• by LordKronos (470910) on Monday January 18, 2010 @10:17AM (#30807498) Homepage

    So we've had this long history with nvidia part numbers gradually increasing. 5000 series, 6000 series, etc. up until the 9000 series. At that point they needed to go to 10000, and the numbers were getting a bit unwieldy. So understandably, the decided to restart with the GT100 series and GT200 series. So now instead of continuing with a 300 series, we're going back to a 100. So we had the GT100 series and now we get the GF100 series? And GF? Serieously? People already abbreviates GeForce as GF, so now when someone says GF we can't be sure what they are talking about. Terrible marketing decision IMHO.

  • wait a minute... (Score:3, Insightful)

    by buddyglass (925859) on Monday January 18, 2010 @10:33AM (#30807658)
    What happened to GDDR4?
  • by Colonel Korn (1258968) on Monday January 18, 2010 @11:37AM (#30808374)
    Now that graphics are largely stagnant in between console generations, the PC's graphics advantages tend to be limited to higher resolution, higher framerate, anti-aliasing, and somewhat higher texture resolution. If the huge new emphasis on tesselation in GF100 strikes a chord with developers, and especially if something like it gets into the next console generation, games may ship with much more detailed geometry which will then automatically scale to the performance of the hardware on which they're run. This would allow PC graphics to gain the additional advantage of having an order of magnitude increase in geometry detail, which would make more of a visible difference than any of the advantages it currently has, and it would occur with virtually no extra work by developers. It would also allow performance to scale much more effectively across a wide range of PC hardware, allowing developers to simultaneously hit the casual and enthusiast markets much more effectively.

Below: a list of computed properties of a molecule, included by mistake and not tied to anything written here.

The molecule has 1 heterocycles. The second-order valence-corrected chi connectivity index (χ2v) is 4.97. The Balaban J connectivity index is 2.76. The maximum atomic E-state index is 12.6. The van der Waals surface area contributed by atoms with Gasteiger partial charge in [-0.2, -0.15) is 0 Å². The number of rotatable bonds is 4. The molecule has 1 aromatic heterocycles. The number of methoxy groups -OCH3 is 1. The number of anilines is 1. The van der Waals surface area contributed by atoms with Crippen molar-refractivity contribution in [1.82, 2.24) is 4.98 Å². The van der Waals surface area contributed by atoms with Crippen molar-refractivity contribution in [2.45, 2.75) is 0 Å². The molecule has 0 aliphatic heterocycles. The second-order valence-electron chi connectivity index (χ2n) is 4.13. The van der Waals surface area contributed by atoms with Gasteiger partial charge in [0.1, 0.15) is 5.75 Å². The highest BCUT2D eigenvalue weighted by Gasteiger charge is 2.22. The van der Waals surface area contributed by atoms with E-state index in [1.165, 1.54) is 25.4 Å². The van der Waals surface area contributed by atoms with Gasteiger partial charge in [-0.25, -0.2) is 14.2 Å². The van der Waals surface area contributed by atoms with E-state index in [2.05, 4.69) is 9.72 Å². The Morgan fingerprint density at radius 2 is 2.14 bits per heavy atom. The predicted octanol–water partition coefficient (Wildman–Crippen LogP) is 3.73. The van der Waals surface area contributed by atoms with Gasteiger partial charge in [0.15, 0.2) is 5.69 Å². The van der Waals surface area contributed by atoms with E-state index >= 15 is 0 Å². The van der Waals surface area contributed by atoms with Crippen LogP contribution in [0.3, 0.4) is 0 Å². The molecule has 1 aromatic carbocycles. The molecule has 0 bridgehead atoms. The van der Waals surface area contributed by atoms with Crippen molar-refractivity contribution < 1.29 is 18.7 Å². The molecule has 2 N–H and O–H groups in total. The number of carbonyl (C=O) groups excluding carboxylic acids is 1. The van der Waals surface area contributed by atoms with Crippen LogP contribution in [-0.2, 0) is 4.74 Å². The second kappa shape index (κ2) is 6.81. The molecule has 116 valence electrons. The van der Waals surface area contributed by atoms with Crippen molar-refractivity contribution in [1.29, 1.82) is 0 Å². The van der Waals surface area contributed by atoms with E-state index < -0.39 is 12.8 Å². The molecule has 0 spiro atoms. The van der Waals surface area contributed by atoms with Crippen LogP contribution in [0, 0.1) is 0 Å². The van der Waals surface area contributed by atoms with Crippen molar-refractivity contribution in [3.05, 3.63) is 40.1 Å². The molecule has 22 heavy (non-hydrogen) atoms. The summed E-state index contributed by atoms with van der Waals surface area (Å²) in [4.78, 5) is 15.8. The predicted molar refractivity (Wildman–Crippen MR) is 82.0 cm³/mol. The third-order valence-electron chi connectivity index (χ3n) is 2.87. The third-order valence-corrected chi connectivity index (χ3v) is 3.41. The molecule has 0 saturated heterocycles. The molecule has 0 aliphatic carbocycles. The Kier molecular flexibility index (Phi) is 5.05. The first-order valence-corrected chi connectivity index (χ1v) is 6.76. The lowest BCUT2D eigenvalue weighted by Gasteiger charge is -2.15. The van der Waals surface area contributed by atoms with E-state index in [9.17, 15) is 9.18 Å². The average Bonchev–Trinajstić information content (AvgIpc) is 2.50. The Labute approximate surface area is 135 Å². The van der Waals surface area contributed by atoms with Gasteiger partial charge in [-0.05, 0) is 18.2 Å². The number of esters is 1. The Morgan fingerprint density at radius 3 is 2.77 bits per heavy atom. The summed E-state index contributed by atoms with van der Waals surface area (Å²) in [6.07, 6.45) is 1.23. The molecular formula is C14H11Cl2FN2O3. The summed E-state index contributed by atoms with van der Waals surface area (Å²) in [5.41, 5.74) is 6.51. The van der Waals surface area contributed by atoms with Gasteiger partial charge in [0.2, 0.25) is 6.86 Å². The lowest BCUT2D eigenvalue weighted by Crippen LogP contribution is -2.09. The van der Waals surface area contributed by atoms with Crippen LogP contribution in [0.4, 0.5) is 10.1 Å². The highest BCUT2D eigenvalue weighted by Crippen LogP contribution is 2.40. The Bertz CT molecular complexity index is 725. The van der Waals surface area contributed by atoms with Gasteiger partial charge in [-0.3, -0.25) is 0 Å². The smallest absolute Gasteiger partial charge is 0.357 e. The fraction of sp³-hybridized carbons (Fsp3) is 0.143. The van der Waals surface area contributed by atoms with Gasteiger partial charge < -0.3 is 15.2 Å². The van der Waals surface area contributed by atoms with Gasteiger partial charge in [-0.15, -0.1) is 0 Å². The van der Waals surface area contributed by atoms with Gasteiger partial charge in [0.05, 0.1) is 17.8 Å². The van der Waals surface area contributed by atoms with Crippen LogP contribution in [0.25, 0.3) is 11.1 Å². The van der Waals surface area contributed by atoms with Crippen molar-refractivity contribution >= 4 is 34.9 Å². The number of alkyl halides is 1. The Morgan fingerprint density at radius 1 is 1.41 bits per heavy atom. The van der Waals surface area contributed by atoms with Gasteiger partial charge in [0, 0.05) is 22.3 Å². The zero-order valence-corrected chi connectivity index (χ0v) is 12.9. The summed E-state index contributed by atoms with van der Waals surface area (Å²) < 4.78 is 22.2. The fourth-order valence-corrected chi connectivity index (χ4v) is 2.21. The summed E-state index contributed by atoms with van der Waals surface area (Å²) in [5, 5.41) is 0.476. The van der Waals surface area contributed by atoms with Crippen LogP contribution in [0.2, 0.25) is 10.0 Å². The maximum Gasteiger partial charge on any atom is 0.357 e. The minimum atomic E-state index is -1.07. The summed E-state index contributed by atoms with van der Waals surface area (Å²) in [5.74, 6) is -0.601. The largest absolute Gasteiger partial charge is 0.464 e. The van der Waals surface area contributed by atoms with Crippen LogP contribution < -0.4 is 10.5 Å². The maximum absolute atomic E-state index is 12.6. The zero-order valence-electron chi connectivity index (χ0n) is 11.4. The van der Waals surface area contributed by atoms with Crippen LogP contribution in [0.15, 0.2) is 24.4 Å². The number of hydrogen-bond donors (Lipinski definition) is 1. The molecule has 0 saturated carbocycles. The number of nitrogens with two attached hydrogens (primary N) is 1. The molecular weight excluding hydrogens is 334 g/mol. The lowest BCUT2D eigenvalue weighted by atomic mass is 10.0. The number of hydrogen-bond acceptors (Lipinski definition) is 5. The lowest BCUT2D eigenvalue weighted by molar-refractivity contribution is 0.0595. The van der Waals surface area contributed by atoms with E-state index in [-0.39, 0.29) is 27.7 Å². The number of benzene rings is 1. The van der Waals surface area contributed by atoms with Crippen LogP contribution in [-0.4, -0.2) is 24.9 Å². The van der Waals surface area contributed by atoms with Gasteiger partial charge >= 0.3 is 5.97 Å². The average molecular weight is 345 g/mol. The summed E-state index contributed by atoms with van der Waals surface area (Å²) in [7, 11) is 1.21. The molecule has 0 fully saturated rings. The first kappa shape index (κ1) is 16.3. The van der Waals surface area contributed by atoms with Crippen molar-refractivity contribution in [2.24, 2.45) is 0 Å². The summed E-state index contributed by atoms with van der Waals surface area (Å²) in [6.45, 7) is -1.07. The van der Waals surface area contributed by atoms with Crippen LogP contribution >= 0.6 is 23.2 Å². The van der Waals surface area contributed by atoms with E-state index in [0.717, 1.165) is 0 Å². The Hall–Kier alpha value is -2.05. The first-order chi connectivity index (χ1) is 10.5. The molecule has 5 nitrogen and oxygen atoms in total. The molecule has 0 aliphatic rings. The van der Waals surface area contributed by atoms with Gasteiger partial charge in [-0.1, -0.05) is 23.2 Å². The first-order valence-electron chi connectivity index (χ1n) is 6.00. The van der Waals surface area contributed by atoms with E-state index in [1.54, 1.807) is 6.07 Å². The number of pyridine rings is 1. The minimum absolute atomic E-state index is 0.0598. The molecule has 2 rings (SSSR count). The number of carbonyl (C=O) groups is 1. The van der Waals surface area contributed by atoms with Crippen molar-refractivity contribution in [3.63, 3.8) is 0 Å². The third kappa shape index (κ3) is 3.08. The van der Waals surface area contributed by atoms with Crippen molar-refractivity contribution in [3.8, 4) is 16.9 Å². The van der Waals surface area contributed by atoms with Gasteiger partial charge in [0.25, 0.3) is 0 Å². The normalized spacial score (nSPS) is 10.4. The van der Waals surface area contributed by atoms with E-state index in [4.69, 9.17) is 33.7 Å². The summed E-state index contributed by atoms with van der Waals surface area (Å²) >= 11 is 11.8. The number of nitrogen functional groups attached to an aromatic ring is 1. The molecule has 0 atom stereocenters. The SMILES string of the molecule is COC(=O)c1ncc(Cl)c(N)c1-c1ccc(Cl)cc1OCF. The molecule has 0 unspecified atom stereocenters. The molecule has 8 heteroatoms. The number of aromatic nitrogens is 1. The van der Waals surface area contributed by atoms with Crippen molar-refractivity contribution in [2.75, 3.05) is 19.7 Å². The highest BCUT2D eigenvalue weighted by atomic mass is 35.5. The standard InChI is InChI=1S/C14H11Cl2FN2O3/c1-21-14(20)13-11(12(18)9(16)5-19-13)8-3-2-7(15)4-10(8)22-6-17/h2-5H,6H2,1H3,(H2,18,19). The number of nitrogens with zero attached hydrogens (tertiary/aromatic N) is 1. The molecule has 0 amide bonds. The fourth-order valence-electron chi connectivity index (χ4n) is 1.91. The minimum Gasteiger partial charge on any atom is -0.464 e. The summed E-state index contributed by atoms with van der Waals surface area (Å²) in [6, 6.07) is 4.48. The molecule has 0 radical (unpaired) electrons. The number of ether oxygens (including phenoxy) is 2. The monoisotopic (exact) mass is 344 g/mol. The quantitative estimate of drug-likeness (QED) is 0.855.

• by crc79 (1167587)

      I remember seeing something like this in the old game "Sacrifice". I wonder if their method was similar...

    • Now that graphics are largely stagnant in between console generations